Characteristic

Intervention (n =75)

Active Control (n =74)

Demographics

  

Age (years)

55.7 (10.1)

57.8 (8.7)

Sex (female)

55 (73.3%)

56 (75.7%)

Race (Caucasian)

74 (100%)

73 (100%)

Smoking status:

  

 Current

3 (4.0%)

1 (1.4%)

 Former

31 (41.3%)

29 (39.2%)

History of Type 2 Diabetes

3 (4.0%)

4 (5.4%)

Antihypertensive Therapy

27 (36.0%)

33 (44.6%)

 Monotherapy

16 (59.3%)

21 (63.6%)

 Combination Therapy

11 (40.7%)

12 (36.3%)

 Angiotensin Converting

  

 Enzyme Inhibitors

10 (37.0%)

20 (60.6%)

 Angiotensin Receptor Blockers

6 (22.2%)

10 (30.3%)

 Calcium Channel Blockers

4 (14.8%)

1 (3.0%)

 Diuretics

17 (63.0%)

15 (45.4%)

 Alpha Receptor Blockers

1 (3.7%)

0 (0%)

Average frequency of physical activity (in last 7 days), median (IQR)

2.5 (3.5)

3.0 (4.0)

pVO2max

30.5 (6.8)

31.2 (6.3)

Abbreviations: IQR interquartile range, pVO 2max predicted maximal oxygen uptake (aerobic fitness).

*Data are means (SD) or numbers (%) unless otherwise indicated. Percentages are calculated excluding missing values.

Missing values: Intervention (n = 1) and Active Control (n = 1).

Average of: (a) number days (in last 7) that at least 30 minutes of continuous physical activity was done and b) number of days (in last 7) participated in a specific exercise session.

We compared these baseline demographic and clinical characteristics of the full study sample to those who remained in our main analyses (n =127; n =67 in the intervention group and n =60 in the active control group) and noted very similar percentages and descriptive statistics for both groups, for all characteristics.

Short-term results

At 12 weeks, adjusted mean change in SBP was greater in the active control group compared to the intervention group (-5.68 mmHg; 95% CI -10.86 to -0.50 mmHg; p = 0.03) (Table 2). Post-hoc comparisons (following the two-way repeated measures ANOVAs) revealed within group differences from 0 to 12-weeks for the active control group only [Intervention: -2.96 (-7.48 to 1.57) mmHg, p = 0.35; Active Control: -8.73 (-13.6 to -3.91) mmHg, p < 0.001]. For all secondary outcomes examined, there were no group differences in 12-week mean change (Table 2). Although there were no other differences between groups at 12-weeks, post-hoc comparisons revealed within group differences for both groups from 0 to 12-weeks for DBP [Intervention: -2.58 (-4.90 to -0.27) mmHg, p = 0.02; Active Control: -4.86 (-7.33 to -2.40) mmHg, p < 0.001], and waist circumference [Intervention: -0.87 (-1.63 to -0.11) inches, p = 0.02; Active Control: -0.91 (-1.71 to -0.11) inches, p = 0.02]. Graphical results are displayed in Figures 3 and 4 for the primary outcome and all secondary outcomes.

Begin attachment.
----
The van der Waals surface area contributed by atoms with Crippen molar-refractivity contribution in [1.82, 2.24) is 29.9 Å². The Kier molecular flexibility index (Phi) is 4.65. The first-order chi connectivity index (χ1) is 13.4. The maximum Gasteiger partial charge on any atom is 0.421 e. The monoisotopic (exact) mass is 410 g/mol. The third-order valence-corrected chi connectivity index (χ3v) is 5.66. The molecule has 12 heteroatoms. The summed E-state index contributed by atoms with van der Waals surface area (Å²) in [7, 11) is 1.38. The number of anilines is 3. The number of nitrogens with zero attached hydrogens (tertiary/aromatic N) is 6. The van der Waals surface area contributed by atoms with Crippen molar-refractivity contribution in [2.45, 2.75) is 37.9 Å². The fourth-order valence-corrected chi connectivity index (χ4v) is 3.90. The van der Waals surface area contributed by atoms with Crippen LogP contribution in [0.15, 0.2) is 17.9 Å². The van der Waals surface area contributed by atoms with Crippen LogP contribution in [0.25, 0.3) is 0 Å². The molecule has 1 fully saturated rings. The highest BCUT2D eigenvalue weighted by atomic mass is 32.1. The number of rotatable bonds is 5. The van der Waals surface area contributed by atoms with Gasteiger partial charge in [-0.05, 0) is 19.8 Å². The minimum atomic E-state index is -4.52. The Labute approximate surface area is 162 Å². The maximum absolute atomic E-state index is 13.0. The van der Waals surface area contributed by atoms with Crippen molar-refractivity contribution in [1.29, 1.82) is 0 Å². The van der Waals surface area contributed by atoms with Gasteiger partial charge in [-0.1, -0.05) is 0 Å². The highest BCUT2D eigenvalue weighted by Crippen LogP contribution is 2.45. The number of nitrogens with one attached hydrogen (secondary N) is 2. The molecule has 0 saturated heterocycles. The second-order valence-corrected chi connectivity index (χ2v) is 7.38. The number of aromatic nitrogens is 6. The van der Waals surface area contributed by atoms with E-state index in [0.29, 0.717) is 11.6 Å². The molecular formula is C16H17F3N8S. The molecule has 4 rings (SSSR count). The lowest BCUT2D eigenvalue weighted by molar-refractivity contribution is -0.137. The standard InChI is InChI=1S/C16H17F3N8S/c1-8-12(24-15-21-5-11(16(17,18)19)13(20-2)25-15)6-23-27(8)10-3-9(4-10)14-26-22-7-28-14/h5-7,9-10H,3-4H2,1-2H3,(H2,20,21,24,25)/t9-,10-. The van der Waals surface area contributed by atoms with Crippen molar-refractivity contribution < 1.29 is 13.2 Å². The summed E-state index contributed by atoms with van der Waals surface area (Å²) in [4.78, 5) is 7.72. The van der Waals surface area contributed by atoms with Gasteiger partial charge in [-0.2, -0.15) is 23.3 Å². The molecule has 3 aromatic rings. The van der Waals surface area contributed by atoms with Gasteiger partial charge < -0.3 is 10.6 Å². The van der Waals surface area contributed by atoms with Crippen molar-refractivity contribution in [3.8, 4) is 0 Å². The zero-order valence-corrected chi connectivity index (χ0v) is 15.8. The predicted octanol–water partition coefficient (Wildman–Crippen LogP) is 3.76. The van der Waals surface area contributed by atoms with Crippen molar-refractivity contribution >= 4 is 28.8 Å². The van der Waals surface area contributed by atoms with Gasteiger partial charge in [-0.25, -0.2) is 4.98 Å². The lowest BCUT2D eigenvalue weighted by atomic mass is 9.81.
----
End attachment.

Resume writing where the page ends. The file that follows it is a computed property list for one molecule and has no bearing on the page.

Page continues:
Table 2

Short-term Results: Primary and Secondary Outcomes

 

Intervention (n = 67)

Active Control (n = 60)

Difference in Mean Change at 12-weeks*

Outcome measure

Baseline Mean (SD)

12-weeks Mean (SD)

Baseline Mean (SD)

12-weeks Mean (SD)

Estimate (95% CI)

p

SBPrest, mmHg

141.2 (19.7)

138.2 (17.8)

141.4 (18.2)

132.7 (18.4)

-5.68 (-10.86 to -0.50)

0.03

DBPrest, mmHg

86.5 (11.0)

84.0 (10.7)

85.8 (9.3)

80.9 (9.0)

-2.55 (-5.24 to 0.13)

0.06

WC, cm

105.5 (12.8)

103.3 (12.3)

102.3 (16.6)

100.0 (16.4)

-0.36 (-2.18 to 1.46)

0.69

FG, mmol/L

5.29 (1.11)

5.33 (1.03)

4.87 (0.50)

4.94 (0.51)

-0.06 (-0.24 to 0.11)

0.47

HbA1c, %

5.86 (0.75)

5.80 (0.68)

5.77 (0.33)

5.75 (0.36)

0.02 (-0.07 to 0.10)

0.65

HbA1c, (mmol/mol)

41 (8.2)

40 (7.4)

40 (3.6)

39 (3.9)

0.2 (-0.8 to 1.1)

0.65

HOMA-IR

2.56 (1.88)

2.38 (1.59)

1.69 (1.15)

1.92 (1.44)

0.12 (-0.30 to 0.53)

0.58

HDL, mmol/L

1.40 (0.39)

1.39 (0.40)

1.45 (0.38)

1.47 (0.38)

0.04 (-0.03 to 0.10)

0.26

LDL, mmol/L

3.14 (0.84)

3.09 (0.96)

3.24 (0.78)

3.09 (0.87)

-0.08 (-0.31 to 0.15)

0.51

T-Chol, mmol/L

5.31 (1.01)

5.19 (1.09)

5.37 (0.94)

5.20 (0.98)

-0.05 (-0.30 to 0.21)

0.72

TG, mmol/L

1.68 (1.45)

1.52 (0.87)

1.50 (0.70)

1.39 (0.66)

-0.04 (-0.20 to 0.13)

0.67

CRPhs, mg/L

3.46 (4.59)

3.34 (3.61)

2.46 (2.64)

2.41 (3.42)

-0.16 (-0.84 to 0.53)

0.65

Abbreviations: CI Confidence interval, SBP rest resting systolic blood pressure, DBP rest resting diastolic blood pressure, WC waist circumference, FG fasting glucose, HbA 1c glycated hemoglobin, HOMA-IR Homeostasis Model for Insulin Resistance, HDL high density lipoprotein cholesterol, LDL low density lipoprotein cholesterol, T-Chol total cholesterol, TG triglycerides, CRP hs high sensitivity C-reactive protein.